Our new president’s wife is probably one of the most talented and independent in history, a match for Dolly Madison, Edith Wilson, Eleanor Roosevelt and seven other top-rated First Ladies of unusual talents ranging from Sara Polk to Michelle Obama.
An op ed columnist in the Wall Street Journal stirred the pot by suggesting that the new FLOTUS shouldn’t use “Doctor,” because it was “just” a PhD, and not a medical or scientific title. That style for writers was more or less agreed to at the Champion, but not for political or “misogynistic” reasons, as might be charged, but because of journalistic training. As a style guide we have long relied, as have other papers too small to create their own, on the writing guides of first the Associated Press, then the New York Times and the Wall Street Journal.
Why have the nation’s top journalistic role models not accepted, at least until recently, the “courtesy title” of doctor or “Dr.” except when the person is related to medicine? Tradition, basically. Old journalists like me were taught that way, either in journalism school or on the job. The same went for the courtesy titles of Mr., Mrs. and Miss (later shortened to Ms.) We weren’t taught to use them. Even the New York Times, which became the role model for titles at the Champion, made an exception for sports figures.
Reflecting on all this sent me on a search as to when the Champion adopted this policy. It turns out that in October, 1956, when I bought the paper, we started breaking with custom by using courtesy titles. Of course, like all other papers, the Champion had used them for women, to distinguish between single and married, but not for men. My thinking, as I remember, was that using a woman’s name without the courtesy title, just didn’t sound right, although it has become the custom on most newspapers. And if we did it for women, we should do it for men. The news staff has decided to keep this custom.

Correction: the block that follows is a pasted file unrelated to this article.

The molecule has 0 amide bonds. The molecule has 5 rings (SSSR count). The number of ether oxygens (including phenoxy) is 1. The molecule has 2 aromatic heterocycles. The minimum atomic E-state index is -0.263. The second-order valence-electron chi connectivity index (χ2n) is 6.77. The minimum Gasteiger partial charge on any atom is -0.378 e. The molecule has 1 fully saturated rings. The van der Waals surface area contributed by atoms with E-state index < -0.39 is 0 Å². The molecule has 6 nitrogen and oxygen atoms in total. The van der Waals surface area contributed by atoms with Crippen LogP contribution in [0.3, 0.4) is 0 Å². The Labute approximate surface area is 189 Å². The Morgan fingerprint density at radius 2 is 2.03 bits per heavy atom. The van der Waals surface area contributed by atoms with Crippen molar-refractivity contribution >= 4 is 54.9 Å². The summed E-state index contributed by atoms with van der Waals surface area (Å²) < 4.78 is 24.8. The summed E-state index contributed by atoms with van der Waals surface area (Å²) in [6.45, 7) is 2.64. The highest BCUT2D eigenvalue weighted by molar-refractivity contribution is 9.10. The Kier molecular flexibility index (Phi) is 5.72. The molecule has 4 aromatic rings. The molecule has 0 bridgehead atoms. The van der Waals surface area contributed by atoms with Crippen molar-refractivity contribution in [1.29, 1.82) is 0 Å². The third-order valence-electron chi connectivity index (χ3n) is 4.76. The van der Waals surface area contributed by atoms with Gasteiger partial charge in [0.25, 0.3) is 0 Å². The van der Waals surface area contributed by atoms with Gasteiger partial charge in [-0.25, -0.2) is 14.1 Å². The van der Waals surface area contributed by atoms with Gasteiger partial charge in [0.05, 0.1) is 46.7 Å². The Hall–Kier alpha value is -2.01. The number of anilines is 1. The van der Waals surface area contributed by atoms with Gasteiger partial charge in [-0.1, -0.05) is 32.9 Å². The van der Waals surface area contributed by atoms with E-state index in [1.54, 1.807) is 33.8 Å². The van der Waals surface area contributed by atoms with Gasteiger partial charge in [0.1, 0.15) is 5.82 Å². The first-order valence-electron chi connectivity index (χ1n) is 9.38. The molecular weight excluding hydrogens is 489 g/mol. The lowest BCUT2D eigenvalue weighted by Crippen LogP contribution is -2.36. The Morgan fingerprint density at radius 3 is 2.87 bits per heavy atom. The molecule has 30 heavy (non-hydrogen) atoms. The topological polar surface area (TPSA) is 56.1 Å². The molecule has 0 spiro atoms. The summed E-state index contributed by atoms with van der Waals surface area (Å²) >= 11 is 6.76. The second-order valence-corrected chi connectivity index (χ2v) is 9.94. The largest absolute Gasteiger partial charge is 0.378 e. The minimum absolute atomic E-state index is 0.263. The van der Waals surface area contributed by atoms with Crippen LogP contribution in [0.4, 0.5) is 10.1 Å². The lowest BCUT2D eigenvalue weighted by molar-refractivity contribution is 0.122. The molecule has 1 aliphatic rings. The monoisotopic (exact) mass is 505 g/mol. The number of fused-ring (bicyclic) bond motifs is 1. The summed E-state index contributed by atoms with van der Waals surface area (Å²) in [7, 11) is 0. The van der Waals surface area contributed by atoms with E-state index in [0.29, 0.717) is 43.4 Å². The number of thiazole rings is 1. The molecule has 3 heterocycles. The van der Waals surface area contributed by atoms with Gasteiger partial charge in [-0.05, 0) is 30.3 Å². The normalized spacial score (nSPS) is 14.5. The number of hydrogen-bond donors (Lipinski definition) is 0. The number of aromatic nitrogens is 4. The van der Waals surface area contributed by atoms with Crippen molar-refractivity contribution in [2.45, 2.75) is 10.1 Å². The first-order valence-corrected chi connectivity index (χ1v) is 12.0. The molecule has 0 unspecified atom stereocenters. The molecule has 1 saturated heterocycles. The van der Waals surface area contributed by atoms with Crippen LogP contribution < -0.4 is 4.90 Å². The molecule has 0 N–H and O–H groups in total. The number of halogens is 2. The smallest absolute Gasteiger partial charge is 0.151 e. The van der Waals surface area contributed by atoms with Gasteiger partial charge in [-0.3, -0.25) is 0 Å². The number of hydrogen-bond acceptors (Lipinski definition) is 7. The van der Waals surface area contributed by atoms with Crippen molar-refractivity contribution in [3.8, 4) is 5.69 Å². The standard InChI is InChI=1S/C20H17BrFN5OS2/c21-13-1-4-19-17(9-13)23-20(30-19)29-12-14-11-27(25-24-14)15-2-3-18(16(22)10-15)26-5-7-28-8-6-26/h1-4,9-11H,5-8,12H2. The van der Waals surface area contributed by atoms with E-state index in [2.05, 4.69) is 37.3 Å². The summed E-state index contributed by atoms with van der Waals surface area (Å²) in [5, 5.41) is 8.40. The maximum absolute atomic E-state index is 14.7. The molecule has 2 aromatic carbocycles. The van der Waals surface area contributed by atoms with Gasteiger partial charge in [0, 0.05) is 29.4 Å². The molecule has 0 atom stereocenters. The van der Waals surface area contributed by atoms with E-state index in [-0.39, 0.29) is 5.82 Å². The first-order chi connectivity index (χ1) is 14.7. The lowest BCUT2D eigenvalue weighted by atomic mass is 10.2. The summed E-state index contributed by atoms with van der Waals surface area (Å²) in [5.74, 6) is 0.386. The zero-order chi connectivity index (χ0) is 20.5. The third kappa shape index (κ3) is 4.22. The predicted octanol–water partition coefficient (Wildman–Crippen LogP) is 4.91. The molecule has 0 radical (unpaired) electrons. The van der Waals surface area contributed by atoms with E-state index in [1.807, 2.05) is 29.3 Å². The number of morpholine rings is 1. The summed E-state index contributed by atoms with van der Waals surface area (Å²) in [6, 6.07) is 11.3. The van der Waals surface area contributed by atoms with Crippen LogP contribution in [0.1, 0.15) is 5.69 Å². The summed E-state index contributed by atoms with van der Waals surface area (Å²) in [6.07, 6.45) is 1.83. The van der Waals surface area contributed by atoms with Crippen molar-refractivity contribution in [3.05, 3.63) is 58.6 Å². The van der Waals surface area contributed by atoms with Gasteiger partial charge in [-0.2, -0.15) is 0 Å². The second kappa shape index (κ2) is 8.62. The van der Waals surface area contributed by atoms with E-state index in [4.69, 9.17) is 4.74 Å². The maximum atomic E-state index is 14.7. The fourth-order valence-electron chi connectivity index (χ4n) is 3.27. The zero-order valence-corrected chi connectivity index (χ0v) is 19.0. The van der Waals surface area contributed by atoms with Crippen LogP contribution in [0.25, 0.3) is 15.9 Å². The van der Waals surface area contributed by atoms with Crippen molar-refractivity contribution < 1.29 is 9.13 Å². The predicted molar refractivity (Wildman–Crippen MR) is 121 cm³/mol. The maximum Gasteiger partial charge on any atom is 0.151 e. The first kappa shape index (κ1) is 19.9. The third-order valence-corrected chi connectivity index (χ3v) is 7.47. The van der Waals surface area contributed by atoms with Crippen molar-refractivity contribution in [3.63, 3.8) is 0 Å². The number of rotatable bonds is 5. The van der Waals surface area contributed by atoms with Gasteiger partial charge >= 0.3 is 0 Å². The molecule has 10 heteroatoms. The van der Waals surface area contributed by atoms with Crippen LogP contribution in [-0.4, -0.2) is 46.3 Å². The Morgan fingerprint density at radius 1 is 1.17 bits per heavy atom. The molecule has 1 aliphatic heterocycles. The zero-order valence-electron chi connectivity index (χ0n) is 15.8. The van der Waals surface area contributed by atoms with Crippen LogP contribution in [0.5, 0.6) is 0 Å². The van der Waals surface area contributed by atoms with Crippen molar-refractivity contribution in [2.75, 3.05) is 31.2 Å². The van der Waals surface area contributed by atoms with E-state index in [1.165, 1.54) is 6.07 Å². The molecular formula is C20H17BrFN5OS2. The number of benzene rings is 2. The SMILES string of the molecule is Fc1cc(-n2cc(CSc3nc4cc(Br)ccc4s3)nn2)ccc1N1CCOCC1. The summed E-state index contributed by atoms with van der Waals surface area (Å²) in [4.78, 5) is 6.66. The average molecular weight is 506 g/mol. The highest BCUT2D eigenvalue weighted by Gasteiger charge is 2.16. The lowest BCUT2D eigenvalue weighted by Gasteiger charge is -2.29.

Interesting that the Associated Press story on the Biden controversy didn’t mention the AP’s earlier style book references that had become an industry standard. However, this creates complications. Do you give a criminal a “courtesy title?” And why do you make an exception for ministers and a few others such as scientific researchers? Of course, complicating the situation is how to handle PhDs like the new First Lady with consistency. What do you do when the same article mentions a school superintendent without a PhD in the same paragraph with an activities director that has one? Makes the AD sound superior. Many educators don’t stress their doctorates. How does a journalist keep track of this? The solution has been to drop the title.
Then along comes the new FLOTUS, a charming, well-educated woman who will continue to make her mark as an educator, if her intentions are clear. And who thus will continue to become a target of dissidents for political reasons.
Only four First Ladies have had advanced degrees, Pat Nixon (teaching), Laura Bush (library science), Hillary Clinton and Michelle Obama (both law).
Both the new POTUS and the FLOTUS have been married before. The new president lost his first wife, and a child, in a horrific auto accident. The new Mrs. Biden married at 18 and was divorced five years later, under circumstances she and her ex haven’t agreed on. He was slightly older and is now owner of a Delaware night club. The Bidens met on a blind date in the mid-1970s. Frankly, in this age of cautious contact, it was great to see the Biden lovers kissing on stage. Haven’t seen that for a few years. Love hasn’t been stressed at the White House.